Ferguson: Cynicism and a Smartphone

$_35I have to admit that the recent events in Ferguson, Missouri have triggered mostly cynicism for me. In the US we have periodic paroxysms of piety triggered by events that happen every day but occasionally “go viral” in the media. Then, the outrage subsides . . . and nothing changes.

Allow me to relate an example that went viral for a few weeks.

I was born across the river from St. Louis, on the Illinois side, the industrial side of the river where African Americans and EuroAmericans have lived since the late Nineteenth Century. The fortunes of that swath of river bank have gone up and down over the years, depending upon armament manufacture, but for the most part the region has been poor and race relations tense.

The people—black and white—who moved to the area have been mostly from rural Southern backgrounds, and the culture has long reflected that reality.

If anyone is looking for a great place to film a documentary about US poverty, I would suggest East St. Louis. But then I know that every city in the country has the scenes available there. It’s just that East St. Louis is a small town.

On July 2, 1917 an event occurred extreme even by the standards of the southern third of Illinois. As the style was at the time, the event was called the East St. Louis Riot. It was, in truth, the East St. Louis Massacre. It was a pattern replicated all over the United States—an incident occurred; whites saw the incident as a perfect excuse to teach blacks a lesson; violence ensued; outrage about the violence ensued; calls went out for change; things went back to normal; nothing changed.

But that’s my cynicism speaking, isn’t it?

This appears to be what happened: after a triggering incident, whites gathered at the edge of an area called Black Valley, the neighborhood where African Americans lived. Whites turned off the water leading into the area so that fires could not be extingushed. Then, they set fire to houses and stores.

As blacks escaped from the fire, whites shot, beat, or lynched as many people as they could.

The Illinois governor ordered the National Guard to occupy the area. When they arrived the troops aided the rioters, joining in the setting of fires and using their superior firepower to kill more blacks. (I know this bit because a member of my family was there and told the story when I was a child, in the early 1960s—I heard many such stories.)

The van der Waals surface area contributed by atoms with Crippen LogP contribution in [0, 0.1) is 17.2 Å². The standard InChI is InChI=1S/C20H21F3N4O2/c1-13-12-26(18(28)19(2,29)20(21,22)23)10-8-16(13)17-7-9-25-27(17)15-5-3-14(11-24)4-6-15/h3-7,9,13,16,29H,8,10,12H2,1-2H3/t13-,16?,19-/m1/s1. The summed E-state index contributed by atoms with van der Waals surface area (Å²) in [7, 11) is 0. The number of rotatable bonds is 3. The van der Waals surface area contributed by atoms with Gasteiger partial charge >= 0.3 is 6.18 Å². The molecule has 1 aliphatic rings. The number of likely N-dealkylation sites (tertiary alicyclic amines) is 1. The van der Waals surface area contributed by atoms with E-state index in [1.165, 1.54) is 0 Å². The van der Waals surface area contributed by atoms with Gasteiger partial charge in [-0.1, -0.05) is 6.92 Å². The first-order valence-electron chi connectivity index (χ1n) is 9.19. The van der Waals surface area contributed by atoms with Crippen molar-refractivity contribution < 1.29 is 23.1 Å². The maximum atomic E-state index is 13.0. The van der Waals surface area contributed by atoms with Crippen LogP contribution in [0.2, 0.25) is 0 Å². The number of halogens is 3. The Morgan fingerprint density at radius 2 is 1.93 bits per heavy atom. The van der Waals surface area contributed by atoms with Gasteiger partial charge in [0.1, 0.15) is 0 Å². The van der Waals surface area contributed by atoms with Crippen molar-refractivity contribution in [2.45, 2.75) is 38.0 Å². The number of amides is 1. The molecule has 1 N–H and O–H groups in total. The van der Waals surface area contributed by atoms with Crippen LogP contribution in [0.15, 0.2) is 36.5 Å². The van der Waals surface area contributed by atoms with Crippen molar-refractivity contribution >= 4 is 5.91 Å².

The massacre eventually stopped because the rioters got tired and went home.

No one knows how many people died, since Black Valley was left to bury its own dead. The death toll was probably around 200.

As in the case of Ferguson, marches of solidarity with the victims spread across the US. One political cartoon from the time says it best, perhaps. A black woman is pictured imploring President Wilson—famous for his insistence upon making the world safe for democracy—”Mr. President, why not make America safe for democracy?”

Good question. And a question that echoes down the years. Why is it that we don’t make America safe for democracy?

The methods of oppression used in the East St. Louis Massacre—which continued into the 1950s—do not play well on TV, so in the television era lynchings and mass murders stopped.

Notice that when similar pictures appeared from Ferguson, Washington got busy talking about at least perhaps maybe talking about the wisdom of selling military-grade hardware to local police. (This might even change, if a sufficient number of Americans remember the images long enough to continue talking about the problem.) Remember: my forebear used his government-issued rifle to kill the people he was sent to protect.

In the television era, oppression has been for the most part more isolated—a shooting here, a Rodney-King-style beating there. Sudden, overt, isolated, and constant.

And usually not displayable on TV.

The smartphone, however, may change that. The new technology brought about the Arab Spring, and it might—it could—begin to dismantle the current US system of black oppression.

Violence against this systematic oppression is not the answer. Neither is a brief paroxysm of national outrage. The violence will stop only when we the people catch the acts and put them on television and across the web.

Racists don’t like to see themselves in action on TV. (Or, rather—they don’t like to be seen by liberals on TV.)

I can’t speak for the people across the river in Missouri, but this white guy, a descendent of Confederates and white supremacists, would like to see an end to the violence and oppression.

Marcus Garvey, commenting on the East St. Louis Massacre, perhaps said it best:
“This is no time for fine words, but a time to lift one’s voice against the savagery of a people who claim to be the dispensers of democracy.”

  • http://joannevalentinesimson.wordpress.com/ ValPas

    Oh Lord, what a story. And I thought it was just in the South that such things happened. A couple of months ago I was reading about the Orangeburg Massacre, which happened in South Carolina just two years before I moved down here from Philadelphia. http://zinnedproject.org/materials/scarred-justice-the-orangeburg-massacre-1968/
    Your story about the East St. Louis massacre feels like so much more of the same. Such viciousness, such senselessness, such moral blindness are hard to imagine. It’s almost psychologically paralyzing to read about it.

    • David Breeden

      Thanks for sharing this. I had no idea!


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